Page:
Thermal treatment of metal nanoparticles at temperatures above 1000 °C leads to the formation of nanopores in amorphous SiO2 planar supports. In this work, we employ Pd/SiO2 as a model system to investigate how the initial size and distribution of nanoparticles on the SiO2 surface affects the behavior of the nanoparticles at high temperatures with respect to the formation of nanopores and related structures. We also examine the role of physical processing parameters such as heating temperature, ramp rate, and heating time in altering the type, size, and number density of features formed. These studies reveal that nanopore formation competes with other surface phenomena, including nanoparticle agglomeration and encapsulation, which also occur at high temperatures. We establish that the dominant behavior, among the many competing phenomena occurring at the metal-oxide interface, depends on the initial surface distribution of the nanoparticles. Using this knowledge, we show that the final nanopore diameter and surface density are highly tunable.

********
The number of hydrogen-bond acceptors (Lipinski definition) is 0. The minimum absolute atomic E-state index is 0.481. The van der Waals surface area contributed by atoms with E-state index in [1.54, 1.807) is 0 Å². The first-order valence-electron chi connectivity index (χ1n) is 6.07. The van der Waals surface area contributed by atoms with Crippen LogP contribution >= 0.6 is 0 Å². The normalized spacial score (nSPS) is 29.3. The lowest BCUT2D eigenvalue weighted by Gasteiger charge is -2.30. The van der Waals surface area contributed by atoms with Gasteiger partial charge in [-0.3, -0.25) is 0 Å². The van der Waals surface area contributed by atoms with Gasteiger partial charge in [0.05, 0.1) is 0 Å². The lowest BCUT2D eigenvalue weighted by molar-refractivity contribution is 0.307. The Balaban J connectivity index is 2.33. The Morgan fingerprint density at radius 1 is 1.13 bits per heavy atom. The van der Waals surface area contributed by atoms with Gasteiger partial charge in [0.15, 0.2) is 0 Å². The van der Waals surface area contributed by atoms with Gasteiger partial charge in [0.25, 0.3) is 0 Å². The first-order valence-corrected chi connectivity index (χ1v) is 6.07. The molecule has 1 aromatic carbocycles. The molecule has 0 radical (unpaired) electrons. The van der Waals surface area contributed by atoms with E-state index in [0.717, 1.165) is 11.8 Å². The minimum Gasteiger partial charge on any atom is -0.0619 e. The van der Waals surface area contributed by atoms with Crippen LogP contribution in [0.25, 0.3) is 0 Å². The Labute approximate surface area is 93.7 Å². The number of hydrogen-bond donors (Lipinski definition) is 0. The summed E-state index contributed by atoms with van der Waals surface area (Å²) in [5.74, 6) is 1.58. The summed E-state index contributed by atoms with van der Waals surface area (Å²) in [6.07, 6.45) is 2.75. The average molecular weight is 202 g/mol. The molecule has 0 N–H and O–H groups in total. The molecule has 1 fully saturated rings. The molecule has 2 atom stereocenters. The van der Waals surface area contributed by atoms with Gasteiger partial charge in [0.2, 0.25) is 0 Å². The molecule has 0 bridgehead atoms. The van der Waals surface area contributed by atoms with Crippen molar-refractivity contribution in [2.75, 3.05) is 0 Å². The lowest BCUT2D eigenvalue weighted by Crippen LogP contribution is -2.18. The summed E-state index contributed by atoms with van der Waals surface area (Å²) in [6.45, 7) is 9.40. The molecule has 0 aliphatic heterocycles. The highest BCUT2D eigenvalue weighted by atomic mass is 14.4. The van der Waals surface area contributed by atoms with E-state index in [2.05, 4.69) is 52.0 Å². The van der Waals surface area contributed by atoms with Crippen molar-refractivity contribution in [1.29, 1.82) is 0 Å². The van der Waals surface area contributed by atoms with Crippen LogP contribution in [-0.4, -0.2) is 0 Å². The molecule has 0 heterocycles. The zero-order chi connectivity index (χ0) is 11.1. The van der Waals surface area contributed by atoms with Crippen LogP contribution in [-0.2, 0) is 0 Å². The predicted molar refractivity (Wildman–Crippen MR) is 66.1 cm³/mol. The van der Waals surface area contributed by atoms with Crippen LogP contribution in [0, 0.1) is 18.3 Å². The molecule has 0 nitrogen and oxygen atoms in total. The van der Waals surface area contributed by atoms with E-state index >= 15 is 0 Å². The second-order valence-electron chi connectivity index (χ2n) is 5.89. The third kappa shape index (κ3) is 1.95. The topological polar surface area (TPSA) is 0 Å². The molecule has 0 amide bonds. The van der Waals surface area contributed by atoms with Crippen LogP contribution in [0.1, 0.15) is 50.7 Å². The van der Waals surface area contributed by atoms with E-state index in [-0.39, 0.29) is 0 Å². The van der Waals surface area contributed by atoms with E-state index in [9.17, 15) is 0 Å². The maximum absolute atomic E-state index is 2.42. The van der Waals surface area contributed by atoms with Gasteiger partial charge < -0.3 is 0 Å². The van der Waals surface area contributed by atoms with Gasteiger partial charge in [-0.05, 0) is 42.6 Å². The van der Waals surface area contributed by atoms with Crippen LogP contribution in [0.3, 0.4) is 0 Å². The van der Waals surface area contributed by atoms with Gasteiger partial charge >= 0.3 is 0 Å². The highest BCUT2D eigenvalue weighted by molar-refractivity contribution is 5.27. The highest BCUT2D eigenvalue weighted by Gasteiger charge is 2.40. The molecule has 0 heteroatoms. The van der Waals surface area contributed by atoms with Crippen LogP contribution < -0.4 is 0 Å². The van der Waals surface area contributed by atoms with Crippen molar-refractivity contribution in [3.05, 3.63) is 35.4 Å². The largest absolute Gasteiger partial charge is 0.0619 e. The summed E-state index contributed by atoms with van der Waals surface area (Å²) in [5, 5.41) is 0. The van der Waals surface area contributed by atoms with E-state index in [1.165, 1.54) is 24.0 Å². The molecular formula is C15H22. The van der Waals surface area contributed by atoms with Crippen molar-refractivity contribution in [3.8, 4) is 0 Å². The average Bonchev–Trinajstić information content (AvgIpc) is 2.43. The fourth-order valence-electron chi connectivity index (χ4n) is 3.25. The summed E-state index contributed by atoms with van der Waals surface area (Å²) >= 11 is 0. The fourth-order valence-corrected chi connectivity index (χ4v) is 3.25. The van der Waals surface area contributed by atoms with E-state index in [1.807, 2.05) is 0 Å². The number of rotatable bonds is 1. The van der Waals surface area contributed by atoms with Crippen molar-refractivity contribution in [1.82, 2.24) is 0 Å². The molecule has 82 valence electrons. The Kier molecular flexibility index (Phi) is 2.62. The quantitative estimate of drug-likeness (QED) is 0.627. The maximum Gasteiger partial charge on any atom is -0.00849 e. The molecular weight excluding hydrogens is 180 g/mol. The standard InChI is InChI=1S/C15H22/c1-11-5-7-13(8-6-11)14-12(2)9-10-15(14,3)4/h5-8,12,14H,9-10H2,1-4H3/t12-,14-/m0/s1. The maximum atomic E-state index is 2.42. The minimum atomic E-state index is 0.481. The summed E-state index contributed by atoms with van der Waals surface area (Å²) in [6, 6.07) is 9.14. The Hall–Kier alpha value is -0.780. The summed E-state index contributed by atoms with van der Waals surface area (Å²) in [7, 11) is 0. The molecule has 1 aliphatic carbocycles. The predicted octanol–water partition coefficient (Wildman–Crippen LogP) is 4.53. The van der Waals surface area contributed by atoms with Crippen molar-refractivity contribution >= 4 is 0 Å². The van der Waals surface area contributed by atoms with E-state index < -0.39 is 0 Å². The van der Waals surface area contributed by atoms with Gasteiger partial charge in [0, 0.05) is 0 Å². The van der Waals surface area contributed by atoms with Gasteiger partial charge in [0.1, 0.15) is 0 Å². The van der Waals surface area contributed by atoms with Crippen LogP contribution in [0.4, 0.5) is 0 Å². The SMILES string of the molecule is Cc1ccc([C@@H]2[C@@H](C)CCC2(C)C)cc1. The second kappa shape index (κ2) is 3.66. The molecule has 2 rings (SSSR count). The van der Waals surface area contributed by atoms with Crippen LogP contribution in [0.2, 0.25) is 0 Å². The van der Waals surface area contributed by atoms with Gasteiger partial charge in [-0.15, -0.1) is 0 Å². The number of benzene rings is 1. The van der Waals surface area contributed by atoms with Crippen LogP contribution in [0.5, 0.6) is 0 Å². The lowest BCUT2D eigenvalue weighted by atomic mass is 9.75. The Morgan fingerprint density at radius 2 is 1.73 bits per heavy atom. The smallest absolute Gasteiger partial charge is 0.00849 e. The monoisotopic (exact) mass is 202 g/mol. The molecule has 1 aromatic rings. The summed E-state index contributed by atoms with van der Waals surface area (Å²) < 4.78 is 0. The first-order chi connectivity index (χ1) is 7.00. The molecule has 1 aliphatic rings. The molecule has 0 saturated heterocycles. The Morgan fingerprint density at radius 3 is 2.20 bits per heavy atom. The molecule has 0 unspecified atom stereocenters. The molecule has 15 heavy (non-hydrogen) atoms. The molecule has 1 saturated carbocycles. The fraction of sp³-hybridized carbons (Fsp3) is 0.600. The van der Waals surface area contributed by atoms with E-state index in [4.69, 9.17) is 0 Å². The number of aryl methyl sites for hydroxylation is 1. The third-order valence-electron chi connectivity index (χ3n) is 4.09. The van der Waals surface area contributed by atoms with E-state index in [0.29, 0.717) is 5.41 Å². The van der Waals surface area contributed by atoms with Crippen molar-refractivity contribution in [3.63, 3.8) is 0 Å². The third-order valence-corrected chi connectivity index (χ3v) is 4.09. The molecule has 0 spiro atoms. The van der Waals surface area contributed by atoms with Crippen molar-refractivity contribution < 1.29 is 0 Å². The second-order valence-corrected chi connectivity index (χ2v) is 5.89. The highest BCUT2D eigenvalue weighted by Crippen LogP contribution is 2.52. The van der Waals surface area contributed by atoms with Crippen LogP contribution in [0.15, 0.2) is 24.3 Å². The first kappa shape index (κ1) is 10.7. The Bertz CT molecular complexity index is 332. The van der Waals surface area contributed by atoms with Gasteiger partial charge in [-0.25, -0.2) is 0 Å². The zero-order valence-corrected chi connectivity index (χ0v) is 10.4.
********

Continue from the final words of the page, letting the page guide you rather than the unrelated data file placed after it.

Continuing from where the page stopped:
ASJC Scopus subject areas
- Materials Science(all)